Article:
On the Radio: EPA Releases New Pesticide Labels

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This week’s segments of On the Radio covers the new warning labels that the Environmental Protection Agency has created to help protect bees. Listen to the audio below, or continue reading for the transcript.


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Iowa beekeepers join petition against EPA

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Beekeepers around the nation, including in Iowa, are petitioning the Environmental Protection Agency to stop using the pesticide clothianidin.

The beekeepers believe this chemical, and other similar chemicals, are killing honeybees.

Read an article from the Des Moines Register about one Iowa couple’s choice to join the petition here.

Read an interview from University of Iowa professor Steve Hendrix on the declining bee population here.

On the Radio: Declining bee population hurts Iowa and nation

Honeybees play an important role in the pollination of crops.

Listen to this week’s radio segment here or read the transcript below. This week’s segment discusses Colony Collapse Disorder, a phenomenon that threatens Iowa’s bee population. Continue reading

Iowa takes notice of bee problem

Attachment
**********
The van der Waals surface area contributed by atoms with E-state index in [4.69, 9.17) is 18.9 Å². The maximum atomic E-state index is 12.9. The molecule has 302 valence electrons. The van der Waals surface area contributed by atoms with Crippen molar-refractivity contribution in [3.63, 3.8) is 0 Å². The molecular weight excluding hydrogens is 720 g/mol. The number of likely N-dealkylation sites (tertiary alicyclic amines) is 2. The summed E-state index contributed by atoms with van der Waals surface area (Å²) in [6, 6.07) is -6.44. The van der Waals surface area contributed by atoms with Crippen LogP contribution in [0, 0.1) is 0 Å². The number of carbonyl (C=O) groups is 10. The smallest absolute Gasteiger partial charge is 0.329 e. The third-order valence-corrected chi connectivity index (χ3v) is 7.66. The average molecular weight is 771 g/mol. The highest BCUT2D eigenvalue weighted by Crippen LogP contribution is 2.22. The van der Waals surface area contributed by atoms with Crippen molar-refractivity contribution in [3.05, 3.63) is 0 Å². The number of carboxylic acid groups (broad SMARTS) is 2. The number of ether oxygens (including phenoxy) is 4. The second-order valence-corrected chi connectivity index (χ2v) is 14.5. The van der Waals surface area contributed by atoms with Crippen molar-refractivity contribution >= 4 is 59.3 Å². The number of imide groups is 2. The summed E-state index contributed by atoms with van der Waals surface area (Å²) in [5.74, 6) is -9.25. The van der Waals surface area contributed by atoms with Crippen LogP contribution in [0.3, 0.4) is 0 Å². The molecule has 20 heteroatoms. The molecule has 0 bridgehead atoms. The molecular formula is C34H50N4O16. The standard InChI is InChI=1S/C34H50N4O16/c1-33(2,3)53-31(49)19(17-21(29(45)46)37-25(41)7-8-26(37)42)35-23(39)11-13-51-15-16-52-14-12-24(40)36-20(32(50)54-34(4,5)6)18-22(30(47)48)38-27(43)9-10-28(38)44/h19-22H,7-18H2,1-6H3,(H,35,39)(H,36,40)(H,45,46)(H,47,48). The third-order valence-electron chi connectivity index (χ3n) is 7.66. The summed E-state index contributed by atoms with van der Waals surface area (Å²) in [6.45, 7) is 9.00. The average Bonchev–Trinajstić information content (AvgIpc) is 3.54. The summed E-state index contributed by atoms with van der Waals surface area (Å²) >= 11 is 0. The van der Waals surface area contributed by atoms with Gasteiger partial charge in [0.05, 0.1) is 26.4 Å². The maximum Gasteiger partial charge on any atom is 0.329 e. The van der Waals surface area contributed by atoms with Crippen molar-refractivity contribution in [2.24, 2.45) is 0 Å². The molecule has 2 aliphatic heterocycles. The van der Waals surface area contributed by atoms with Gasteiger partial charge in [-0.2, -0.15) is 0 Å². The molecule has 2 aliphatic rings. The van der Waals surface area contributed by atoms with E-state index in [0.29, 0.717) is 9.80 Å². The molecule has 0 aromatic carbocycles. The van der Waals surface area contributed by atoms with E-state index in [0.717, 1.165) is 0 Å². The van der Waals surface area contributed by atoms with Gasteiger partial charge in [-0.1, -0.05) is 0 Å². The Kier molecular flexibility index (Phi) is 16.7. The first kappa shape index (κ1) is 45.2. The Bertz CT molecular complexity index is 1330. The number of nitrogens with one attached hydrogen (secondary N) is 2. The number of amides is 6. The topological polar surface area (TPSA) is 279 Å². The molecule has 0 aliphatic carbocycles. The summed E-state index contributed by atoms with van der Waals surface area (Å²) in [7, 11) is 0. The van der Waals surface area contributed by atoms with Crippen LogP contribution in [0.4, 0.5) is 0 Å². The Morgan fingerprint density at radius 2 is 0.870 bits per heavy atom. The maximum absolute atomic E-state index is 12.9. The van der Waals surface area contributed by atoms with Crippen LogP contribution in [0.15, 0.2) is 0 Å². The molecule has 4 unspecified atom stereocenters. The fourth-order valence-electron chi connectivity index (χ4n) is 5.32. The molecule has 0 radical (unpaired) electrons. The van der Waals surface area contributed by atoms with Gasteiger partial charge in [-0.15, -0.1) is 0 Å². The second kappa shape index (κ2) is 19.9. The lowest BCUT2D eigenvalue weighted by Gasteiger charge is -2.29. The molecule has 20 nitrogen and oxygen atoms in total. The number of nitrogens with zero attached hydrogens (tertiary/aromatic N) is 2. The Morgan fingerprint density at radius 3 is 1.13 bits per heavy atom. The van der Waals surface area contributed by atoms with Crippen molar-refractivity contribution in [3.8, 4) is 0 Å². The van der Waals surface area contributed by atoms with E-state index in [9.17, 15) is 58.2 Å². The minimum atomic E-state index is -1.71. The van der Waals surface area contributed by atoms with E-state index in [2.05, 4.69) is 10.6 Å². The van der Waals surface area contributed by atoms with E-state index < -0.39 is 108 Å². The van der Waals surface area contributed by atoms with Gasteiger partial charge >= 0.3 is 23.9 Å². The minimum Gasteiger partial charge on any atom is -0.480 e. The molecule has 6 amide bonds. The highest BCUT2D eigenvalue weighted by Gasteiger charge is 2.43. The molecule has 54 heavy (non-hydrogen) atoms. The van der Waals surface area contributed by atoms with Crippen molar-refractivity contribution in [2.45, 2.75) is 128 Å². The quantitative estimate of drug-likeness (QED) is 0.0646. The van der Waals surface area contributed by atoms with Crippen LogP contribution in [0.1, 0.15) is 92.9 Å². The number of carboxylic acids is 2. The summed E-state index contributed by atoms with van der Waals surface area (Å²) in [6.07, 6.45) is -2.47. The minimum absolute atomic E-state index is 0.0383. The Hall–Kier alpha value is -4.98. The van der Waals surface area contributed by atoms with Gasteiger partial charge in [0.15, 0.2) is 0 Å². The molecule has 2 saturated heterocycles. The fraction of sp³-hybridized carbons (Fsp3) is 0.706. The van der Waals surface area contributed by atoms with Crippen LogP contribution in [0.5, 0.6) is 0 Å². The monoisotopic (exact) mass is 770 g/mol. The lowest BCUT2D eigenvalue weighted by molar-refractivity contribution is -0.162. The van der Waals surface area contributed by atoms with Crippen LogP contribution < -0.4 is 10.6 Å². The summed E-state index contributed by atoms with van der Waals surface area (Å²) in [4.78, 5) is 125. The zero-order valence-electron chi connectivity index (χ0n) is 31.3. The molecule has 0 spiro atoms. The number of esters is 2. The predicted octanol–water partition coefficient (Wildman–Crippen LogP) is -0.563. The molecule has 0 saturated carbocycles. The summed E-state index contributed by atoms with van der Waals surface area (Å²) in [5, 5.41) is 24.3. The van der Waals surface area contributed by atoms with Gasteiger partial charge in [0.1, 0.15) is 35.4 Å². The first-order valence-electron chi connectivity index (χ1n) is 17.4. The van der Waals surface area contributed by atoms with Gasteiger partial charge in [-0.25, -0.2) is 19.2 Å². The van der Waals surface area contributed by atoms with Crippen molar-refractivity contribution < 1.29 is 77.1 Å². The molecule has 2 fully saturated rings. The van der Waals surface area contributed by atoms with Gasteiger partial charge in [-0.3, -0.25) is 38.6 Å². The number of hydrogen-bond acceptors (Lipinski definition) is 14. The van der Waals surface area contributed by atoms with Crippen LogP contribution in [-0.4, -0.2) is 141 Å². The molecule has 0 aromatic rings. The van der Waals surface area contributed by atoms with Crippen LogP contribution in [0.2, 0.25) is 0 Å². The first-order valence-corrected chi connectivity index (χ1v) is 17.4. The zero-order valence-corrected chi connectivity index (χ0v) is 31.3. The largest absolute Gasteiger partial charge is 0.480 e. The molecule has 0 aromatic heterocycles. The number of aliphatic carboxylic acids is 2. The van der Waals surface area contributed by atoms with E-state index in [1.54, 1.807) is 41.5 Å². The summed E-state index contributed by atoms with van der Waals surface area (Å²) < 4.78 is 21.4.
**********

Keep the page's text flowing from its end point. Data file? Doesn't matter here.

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The plight of the bees continues to receive attention in Iowa. In late August, Steve Hendrix, a University of Iowa professor, spoke with Iowa Environmental Focus about his attempts to determine if wild solitary bees are experiencing a similar population decline to honey bees. The Gazette also addressed the bee issue today, detailing the particular declines seen by Iowa bee owners:

“We never had a problem like this when I started in the 1990s,” owner Matt Stewart said of the phenomenon, first identified in the United States’ bee population in 2006. “Ones with the disease, they’re leaving. They’re going off to die somewhere.”

. . .

Colony collapse takes an annual toll. Like many other Iowa beekeepers, Stewart has been losing up to 70 percent of his bees each year. Before the disorder, about 20 percent might die over winter.

As described by Stewart, Colony Collapse Disorder decimates bee populations. The condition is characterized by bees suddenly disappearing from their hive while leaving behind all of their foodstuffs. It is still not clear what causes the disorder.